Two:  This is a bit more tricky, but more reliable.  When you clean the track and go to use the noise gate, first duplicate the track.  Keep the two tracks together while you edit.  The duplicate track stays “as is” while the other is cleaned.  Any deletions or insertions must go into both tracks, to keep them identical.  That way, when you encounter a missing sound, it can immediately be copied from the unaltered duplicate into the cleaned track.

Once you get used to doing it, it doesn’t even really slow down the process, and if it improves your overall sound at all, it’s worth that little bit of extra work.

Published in: Uncategorized on October 4, 2019 at 10:31 pm  Leave a Comment  

Let’s hear it for sound!

Without sound, audio drama is just mime.
Invisible podcast mime.
That being said, there are a lot of ways sound can be bad.

Recently, I’ve been binging a ton of shows, just catching up on everything that’s come out since I went into hibernation (hint: years ago – just look at the last time my show’s main website was updated!), particularly since I have long drives to work at the moment.

And I’ve been hearing a ton of terrible things.

I’m not pointing fingers, but you probably will know who you are, when I address a few things that have been driving me mad.  Consider this an old lady “get off my lawn” rant.

  •  Please put some kind of intro on your show.  With all the people in the world, the odds that I am the only one who will be listening to multiple different shows in a row and HAVE NO CLUE which one is yours, or what new file is starting without some kind of cue, be it the title, the opening music, or something familiar being said.  Something, even a content warning (like I have on Fatal Girl) to cue the listener in.
  • Please, when you first begin making a show, take a look at what volume the majority of shows are coming out at, and export yours at a similar volume.  When I have to crank the volume to hear your super-quiet one-voice production and then the next track suddenly starts with volume loud enough to shatter my car windows – even though it’s actually at normal volume – I am significantly less likely to appreciate the nuance of your program in future.  And if that was in my earbuds?  I might consider murder.
  • Sound within a show should be relatively constant also – again, whether it’s in earbuds or a car speakers, each time the listener has to adjust the volume, that’s a chance to lose that person’s interest – or just piss them off.  I have noticed particularly with shows that want to bleep or redact certain words, the bleep is often INCREDIBLY PAINFULLY loud compared to the voice around it.  Don’t do that, please.  There are many other ways – or other sounds – to make this happen.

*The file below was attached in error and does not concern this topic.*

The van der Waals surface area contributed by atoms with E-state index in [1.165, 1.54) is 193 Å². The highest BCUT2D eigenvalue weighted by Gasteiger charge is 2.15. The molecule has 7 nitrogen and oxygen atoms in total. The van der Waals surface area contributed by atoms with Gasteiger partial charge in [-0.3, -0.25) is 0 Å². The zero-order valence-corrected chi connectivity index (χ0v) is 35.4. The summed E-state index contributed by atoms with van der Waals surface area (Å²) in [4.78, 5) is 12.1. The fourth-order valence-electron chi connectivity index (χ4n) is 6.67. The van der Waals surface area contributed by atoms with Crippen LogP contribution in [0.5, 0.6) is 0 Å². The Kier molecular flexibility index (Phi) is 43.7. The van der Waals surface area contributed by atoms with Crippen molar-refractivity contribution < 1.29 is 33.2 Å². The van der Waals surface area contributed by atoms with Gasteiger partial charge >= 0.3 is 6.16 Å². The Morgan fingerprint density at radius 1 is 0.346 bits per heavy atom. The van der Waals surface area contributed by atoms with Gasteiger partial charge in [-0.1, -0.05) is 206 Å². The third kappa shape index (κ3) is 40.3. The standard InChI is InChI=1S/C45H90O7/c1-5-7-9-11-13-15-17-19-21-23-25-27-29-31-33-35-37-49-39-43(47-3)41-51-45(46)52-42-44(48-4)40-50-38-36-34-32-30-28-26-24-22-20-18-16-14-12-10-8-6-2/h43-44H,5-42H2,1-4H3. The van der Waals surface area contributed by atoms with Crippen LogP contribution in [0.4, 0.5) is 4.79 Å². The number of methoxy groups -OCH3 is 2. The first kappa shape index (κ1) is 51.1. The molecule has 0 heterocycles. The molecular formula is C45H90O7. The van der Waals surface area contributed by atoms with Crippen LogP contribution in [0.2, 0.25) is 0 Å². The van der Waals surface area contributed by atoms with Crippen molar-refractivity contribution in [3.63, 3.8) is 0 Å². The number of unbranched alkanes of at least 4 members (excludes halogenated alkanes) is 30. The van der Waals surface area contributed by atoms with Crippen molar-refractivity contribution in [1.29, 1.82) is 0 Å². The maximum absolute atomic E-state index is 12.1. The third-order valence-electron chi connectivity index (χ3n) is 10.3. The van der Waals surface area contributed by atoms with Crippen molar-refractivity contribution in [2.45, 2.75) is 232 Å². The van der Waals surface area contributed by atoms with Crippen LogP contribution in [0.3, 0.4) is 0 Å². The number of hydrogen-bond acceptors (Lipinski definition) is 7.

My ears are already pierced.
  • But what if I have quiet scenes and loud scenes?
    …You may ask.
    We’ll be able to tell.  Make the loud scenes a bit less in volume and the quiet ones a bit more.  It’s theater.  We’re paying attention.  We’ll understand that better than having to crank up and down our volumes over and over again.
  • A gap of silence is so cool.
    Said no listener ever.
    If you are leaving a pause for effect, either keep it short – under 5 seconds – or have some kind of background noise or music under it so the listener can tell their speakers are still functioning.
  • Never place anyone or anything 100% to the left or right in your soundscape.  That just makes us feel like one headphone just broke.  And don’t have anything significant rotated too far to either left or right.  Many people listen under “not the best circumstances” – from having only one headphone, to having sound interference – and the harder it is to make out those significant events, the less likely the listener can follow the story.

OK, I feel spent now, like I just chased everyone away with the hose.


On a completely other topic, I will be very slow getting shows out for a while, since I will be working 6 day weeks at real job for the next couple of months.  Real bills demand it.

I am also putting a lot of time into the @A_D_Infinitum twitter announcement feed – please make sure to follow it and find a lot of these amazing shows I’ve been uncovering.  This is part of a huge plan of mine to take over the world of audio and make it a better place.  And you will all be along for the ride!!!



Published in: Uncategorized on September 13, 2019 at 1:37 am  Leave a Comment  

Agency… not like the FBI

This blog will include some semi-specific spoilers about a movie I just saw, so first let me say I enjoyed “Ready or Not” until I thought twice.

Take a moment, and if you don’t want to have your viewing spoiled by my complaint, come back after you see the movie.

Back?  Ok.

The premise, in case you haven’t seen the ads, is this chick is marrying (modern day) into a super rich family that made their money in publishing games.  Turns out that they made a deal with the devil, and every once in a while, the devil wants something back.

Any time someone marries into the family, they pick a card from the devil box and have to play that game – which might be simple like chess or old maid, or might be (DUN DUN DUN!!!)  Hide & Seek.